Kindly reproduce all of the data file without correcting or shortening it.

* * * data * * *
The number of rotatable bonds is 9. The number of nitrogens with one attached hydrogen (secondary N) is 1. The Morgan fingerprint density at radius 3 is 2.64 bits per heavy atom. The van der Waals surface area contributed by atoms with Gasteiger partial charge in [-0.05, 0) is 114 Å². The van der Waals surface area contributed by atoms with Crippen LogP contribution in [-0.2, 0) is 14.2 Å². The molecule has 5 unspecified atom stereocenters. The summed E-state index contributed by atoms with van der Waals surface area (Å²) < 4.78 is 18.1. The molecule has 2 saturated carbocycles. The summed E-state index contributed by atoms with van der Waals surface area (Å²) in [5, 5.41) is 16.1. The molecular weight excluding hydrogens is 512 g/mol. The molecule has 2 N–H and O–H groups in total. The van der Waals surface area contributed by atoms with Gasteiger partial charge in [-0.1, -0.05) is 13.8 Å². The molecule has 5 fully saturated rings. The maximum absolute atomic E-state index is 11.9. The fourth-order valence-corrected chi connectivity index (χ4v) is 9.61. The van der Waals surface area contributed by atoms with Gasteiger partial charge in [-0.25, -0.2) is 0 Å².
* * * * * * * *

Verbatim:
The number of rotatable bonds is 9. The number of nitrogens with one attached hydrogen (secondary N) is 1. The Morgan fingerprint density at radius 3 is 2.64 bits per heavy atom. The van der Waals surface area contributed by atoms with Gasteiger partial charge in [-0.05, 0) is 114 Å². The van der Waals surface area contributed by atoms with Crippen LogP contribution in [-0.2, 0) is 14.2 Å². The molecule has 5 unspecified atom stereocenters. The summed E-state index contributed by atoms with van der Waals surface area (Å²) < 4.78 is 18.1. The molecule has 2 saturated carbocycles. The summed E-state index contributed by atoms with van der Waals surface area (Å²) in [5, 5.41) is 16.1. The molecular weight excluding hydrogens is 512 g/mol. The molecule has 2 N–H and O–H groups in total. The van der Waals surface area contributed by atoms with Gasteiger partial charge in [-0.1, -0.05) is 13.8 Å². The molecule has 5 fully saturated rings. The maximum absolute atomic E-state index is 11.9. The fourth-order valence-corrected chi connectivity index (χ4v) is 9.61. The van der Waals surface area contributed by atoms with Gasteiger partial charge in [-0.25, -0.2) is 0 Å².